Image copyright Fumi Kosaka, 2002, text copyright Emily Pearson, 2002. Courtesy of Gibbs Smith.

One of these is Maria, who later does nice things for five other people. One of these cheers up the next five people she sees, who in turn brightens the day of five people. By now these random acts of kindness have spread through town and farther. People everywhere are watching out for others, being generous, smiling, becoming friends, and more! And in a surprising happenchance, ordinary Mary’s original act of kindness comes back to her!


Image copyright Fumi Kosaka, 2002, text copyright Emily Pearson, 2002. Courtesy of Gibbs Smith.

What Mary doesn’t know, though, is that her extraordinary deed actually changes the whole world for the better—because each person touched by kindness shares it with five others, who share it with five more until the one act of leaving blueberries on Mrs. Bishop’s porch multiplies to 6 billion other people!


Image copyright Fumi Kosaka, 2002, text copyright Emily Pearson, 2002. Courtesy of Gibbs Smith.

Emily Pearson’s story is a delightful tale of how one person can make a positive difference in the lives of others. The thread of simple deeds shared from one character to the next demonstrates to young and old alike how just a smile, a compliment, or an unexpected act can transform another person’s day and even the way they view themselves and the world. This is a perfect book for spurring random acts of kindness, and its straightforward treatment of the way random acts build on each other makes it a great reminder for all ages.

Fumi Kosaka has populated Mary’s world and beyond with people whose wide smiles and twinkling eyes make you want to share the excitement of giving right along with them. Her simple, colorful drawings focus on the people affected and highlight the simple acts that bring them so much pleasure.

Ages 4 and up

Gibbs Smith Publishers, Layton, Utah | ISBN 978-0879059781 (Hardcover) | ISBN 978-1423648871 (Paperback)

Random Acts of Kindness Day Activity

CPB - Random Acts of Kindness cards

Random Acts of Kindness Cards to Share


It’s fun to surprise someone with an unexpected gift or compliment! It makes the other person and you feel happier! Here are some printable Random Acts of Kindness Cards that you can give to anyone you meet today—or any day. If you’d like to write your own, here is a set of Blank Cards. You can give one to your teacher, librarian, favorite store clerk, your postal worker, your neighbors and friends, the person next to you on the bus or train. Or why not brighten someone’s day by leaving a note where they might find it—in a book at the library or bookstore, in a friend’s lunchbox, in your mailbox, on a store shelf, or anywhere you go!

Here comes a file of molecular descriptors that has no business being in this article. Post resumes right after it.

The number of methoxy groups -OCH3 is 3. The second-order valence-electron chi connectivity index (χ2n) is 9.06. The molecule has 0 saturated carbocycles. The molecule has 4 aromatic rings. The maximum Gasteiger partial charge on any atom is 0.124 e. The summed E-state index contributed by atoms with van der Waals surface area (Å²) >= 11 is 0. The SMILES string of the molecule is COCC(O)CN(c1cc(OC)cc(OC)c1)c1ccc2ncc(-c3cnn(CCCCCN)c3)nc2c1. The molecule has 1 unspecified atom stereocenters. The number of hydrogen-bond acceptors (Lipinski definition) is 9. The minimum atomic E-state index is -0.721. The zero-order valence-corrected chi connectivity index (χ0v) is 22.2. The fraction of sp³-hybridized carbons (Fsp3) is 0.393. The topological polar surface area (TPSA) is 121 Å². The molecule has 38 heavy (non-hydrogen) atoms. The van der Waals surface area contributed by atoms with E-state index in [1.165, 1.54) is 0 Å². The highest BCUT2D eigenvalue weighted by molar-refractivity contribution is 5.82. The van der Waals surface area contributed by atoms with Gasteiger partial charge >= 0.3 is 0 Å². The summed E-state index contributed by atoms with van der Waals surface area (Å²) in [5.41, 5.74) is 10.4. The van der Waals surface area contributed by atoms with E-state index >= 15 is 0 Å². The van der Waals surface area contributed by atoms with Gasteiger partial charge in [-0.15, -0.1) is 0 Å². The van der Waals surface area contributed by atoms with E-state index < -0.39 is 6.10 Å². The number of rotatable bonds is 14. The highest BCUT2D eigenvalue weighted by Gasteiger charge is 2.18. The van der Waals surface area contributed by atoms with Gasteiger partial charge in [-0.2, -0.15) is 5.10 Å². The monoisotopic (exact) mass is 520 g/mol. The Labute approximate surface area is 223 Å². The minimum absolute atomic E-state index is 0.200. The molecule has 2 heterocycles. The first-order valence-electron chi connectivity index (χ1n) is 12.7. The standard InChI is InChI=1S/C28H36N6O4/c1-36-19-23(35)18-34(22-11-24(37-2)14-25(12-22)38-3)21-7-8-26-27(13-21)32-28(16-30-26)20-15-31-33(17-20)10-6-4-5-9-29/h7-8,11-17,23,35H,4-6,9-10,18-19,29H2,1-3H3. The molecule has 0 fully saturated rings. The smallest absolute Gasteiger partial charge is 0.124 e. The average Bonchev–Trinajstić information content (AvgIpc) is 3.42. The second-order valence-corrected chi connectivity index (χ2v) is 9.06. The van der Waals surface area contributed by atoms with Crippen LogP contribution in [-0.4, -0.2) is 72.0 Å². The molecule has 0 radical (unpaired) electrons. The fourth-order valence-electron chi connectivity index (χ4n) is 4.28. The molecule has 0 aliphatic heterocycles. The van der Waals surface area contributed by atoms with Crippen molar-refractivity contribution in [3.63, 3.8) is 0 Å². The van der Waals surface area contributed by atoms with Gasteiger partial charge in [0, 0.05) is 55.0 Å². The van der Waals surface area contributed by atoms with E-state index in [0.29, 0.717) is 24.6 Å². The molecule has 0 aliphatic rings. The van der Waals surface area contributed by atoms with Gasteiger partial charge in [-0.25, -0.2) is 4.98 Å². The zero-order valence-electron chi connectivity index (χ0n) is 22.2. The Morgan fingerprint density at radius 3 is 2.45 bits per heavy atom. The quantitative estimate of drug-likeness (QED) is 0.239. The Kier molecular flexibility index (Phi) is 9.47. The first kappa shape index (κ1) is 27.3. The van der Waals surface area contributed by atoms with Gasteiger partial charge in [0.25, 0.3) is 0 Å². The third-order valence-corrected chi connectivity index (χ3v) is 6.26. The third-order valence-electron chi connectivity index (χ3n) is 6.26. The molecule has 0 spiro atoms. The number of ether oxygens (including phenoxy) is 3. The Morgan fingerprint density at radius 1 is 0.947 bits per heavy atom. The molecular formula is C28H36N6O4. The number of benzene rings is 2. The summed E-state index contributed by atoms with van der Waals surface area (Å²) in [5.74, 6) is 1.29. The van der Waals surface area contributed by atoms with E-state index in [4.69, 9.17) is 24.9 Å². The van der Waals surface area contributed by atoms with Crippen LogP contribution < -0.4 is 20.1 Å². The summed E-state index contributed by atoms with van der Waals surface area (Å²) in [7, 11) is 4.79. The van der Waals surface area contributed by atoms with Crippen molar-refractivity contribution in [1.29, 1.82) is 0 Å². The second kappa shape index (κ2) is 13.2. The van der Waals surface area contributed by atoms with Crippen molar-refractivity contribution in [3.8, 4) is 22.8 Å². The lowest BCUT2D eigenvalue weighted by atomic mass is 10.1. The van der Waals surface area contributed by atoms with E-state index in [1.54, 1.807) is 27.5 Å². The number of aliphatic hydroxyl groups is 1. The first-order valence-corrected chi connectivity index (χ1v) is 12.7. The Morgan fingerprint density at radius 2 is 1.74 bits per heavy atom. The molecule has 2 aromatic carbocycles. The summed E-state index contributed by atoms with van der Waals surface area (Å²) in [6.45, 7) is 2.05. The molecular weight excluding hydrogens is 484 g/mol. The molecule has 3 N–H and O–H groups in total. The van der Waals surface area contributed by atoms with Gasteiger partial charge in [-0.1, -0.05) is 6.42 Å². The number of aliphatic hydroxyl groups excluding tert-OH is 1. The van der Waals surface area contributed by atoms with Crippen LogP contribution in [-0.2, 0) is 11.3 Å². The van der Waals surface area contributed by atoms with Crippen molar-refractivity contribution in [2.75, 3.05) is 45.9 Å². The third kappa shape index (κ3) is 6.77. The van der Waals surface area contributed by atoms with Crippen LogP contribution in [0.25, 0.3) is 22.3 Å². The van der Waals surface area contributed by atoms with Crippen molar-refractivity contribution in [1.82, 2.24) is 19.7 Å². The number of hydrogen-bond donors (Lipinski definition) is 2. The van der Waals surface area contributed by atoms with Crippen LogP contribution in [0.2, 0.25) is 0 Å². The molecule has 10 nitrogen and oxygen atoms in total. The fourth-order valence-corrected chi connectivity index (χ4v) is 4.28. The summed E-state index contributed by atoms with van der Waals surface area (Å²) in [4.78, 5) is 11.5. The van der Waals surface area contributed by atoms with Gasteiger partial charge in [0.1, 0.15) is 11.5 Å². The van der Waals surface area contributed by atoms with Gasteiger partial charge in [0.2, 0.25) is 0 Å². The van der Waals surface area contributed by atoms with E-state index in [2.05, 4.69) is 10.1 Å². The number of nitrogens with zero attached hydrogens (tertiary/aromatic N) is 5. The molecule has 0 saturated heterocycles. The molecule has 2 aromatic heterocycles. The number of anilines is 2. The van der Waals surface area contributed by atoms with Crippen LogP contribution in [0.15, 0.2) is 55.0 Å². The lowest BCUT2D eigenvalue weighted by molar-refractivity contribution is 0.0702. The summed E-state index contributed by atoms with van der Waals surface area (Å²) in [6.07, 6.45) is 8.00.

Picture Book Review

February 14 – Frederick Douglass Day

CPB - Words Set Me Free

About the Holiday

Although the exact date is not known, history records Frederick Douglass’ birthday as around Valentine’s Day in 1818, so February 14 was chosen to honor this most unique and influential man. Born into slavery, Frederick Bailey (he later changed his last name to Douglass) learned how to read and write when still a child. As a young man he used his intellect and courage to secure his freedom. He became a compelling speaker, writer, leader of the abolition movement, and statesman. His writings, especially his autobiography Narrative of the Life of Frederick Douglass, an American Slave, are among the most powerful accounts of the slave experience and are still widely read today.

Words Set Me Free

Written by Lesa Cline-Ransome | Illustrated by James E. Ransome


Born into slavery and separated from his mother in infancy, Frederick Bailey is raised by his Grandmama while his mother works on a separate plantation. When she is able Harriet Bailey walks the 12 miles between plantations to spend a few short hours with her son, watching him sleep, before making the long journey back. While Frederick is still a very young child, his mother falls ill and dies. Douglass recalls never seeing his mother’s face in daylight.